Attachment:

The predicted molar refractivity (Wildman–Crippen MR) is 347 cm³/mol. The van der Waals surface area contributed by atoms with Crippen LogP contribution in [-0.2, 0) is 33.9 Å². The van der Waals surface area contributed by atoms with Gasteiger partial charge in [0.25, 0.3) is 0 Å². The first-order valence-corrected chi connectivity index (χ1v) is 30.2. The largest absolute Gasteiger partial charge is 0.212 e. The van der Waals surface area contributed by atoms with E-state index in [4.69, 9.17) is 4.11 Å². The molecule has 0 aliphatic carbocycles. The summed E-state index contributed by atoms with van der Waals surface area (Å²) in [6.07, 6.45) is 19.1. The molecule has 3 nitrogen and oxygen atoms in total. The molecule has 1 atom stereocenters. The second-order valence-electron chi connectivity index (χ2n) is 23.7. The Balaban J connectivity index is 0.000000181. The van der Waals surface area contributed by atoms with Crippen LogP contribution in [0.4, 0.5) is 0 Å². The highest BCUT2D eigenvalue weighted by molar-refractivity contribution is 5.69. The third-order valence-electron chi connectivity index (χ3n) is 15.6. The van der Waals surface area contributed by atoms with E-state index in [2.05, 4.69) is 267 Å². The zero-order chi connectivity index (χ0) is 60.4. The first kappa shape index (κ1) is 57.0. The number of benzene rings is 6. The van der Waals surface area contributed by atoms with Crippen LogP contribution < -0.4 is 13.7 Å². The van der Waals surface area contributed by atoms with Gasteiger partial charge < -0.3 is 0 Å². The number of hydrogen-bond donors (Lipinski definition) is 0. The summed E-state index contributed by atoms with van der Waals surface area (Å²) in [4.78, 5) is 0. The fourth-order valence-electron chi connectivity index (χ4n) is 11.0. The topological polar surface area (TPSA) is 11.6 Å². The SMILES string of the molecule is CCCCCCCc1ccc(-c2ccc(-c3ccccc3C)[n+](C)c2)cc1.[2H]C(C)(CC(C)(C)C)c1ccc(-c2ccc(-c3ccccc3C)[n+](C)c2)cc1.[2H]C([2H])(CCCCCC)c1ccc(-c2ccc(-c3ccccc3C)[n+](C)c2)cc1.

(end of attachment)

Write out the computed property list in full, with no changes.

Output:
The predicted molar refractivity (Wildman–Crippen MR) is 347 cm³/mol. The van der Waals surface area contributed by atoms with Crippen LogP contribution in [-0.2, 0) is 33.9 Å². The van der Waals surface area contributed by atoms with Gasteiger partial charge in [0.25, 0.3) is 0 Å². The first-order valence-corrected chi connectivity index (χ1v) is 30.2. The largest absolute Gasteiger partial charge is 0.212 e. The van der Waals surface area contributed by atoms with E-state index in [4.69, 9.17) is 4.11 Å². The molecule has 0 aliphatic carbocycles. The summed E-state index contributed by atoms with van der Waals surface area (Å²) in [6.07, 6.45) is 19.1. The molecule has 3 nitrogen and oxygen atoms in total. The molecule has 1 atom stereocenters. The second-order valence-electron chi connectivity index (χ2n) is 23.7. The Balaban J connectivity index is 0.000000181. The van der Waals surface area contributed by atoms with Crippen LogP contribution in [0.4, 0.5) is 0 Å². The highest BCUT2D eigenvalue weighted by molar-refractivity contribution is 5.69. The third-order valence-electron chi connectivity index (χ3n) is 15.6. The van der Waals surface area contributed by atoms with E-state index in [2.05, 4.69) is 267 Å². The zero-order chi connectivity index (χ0) is 60.4. The first kappa shape index (κ1) is 57.0. The number of benzene rings is 6. The van der Waals surface area contributed by atoms with Crippen LogP contribution < -0.4 is 13.7 Å². The van der Waals surface area contributed by atoms with Gasteiger partial charge < -0.3 is 0 Å². The number of hydrogen-bond donors (Lipinski definition) is 0. The summed E-state index contributed by atoms with van der Waals surface area (Å²) in [4.78, 5) is 0. The fourth-order valence-electron chi connectivity index (χ4n) is 11.0. The topological polar surface area (TPSA) is 11.6 Å². The SMILES string of the molecule is CCCCCCCc1ccc(-c2ccc(-c3ccccc3C)[n+](C)c2)cc1.[2H]C(C)(CC(C)(C)C)c1ccc(-c2ccc(-c3ccccc3C)[n+](C)c2)cc1.[2H]C([2H])(CCCCCC)c1ccc(-c2ccc(-c3ccccc3C)[n+](C)c2)cc1.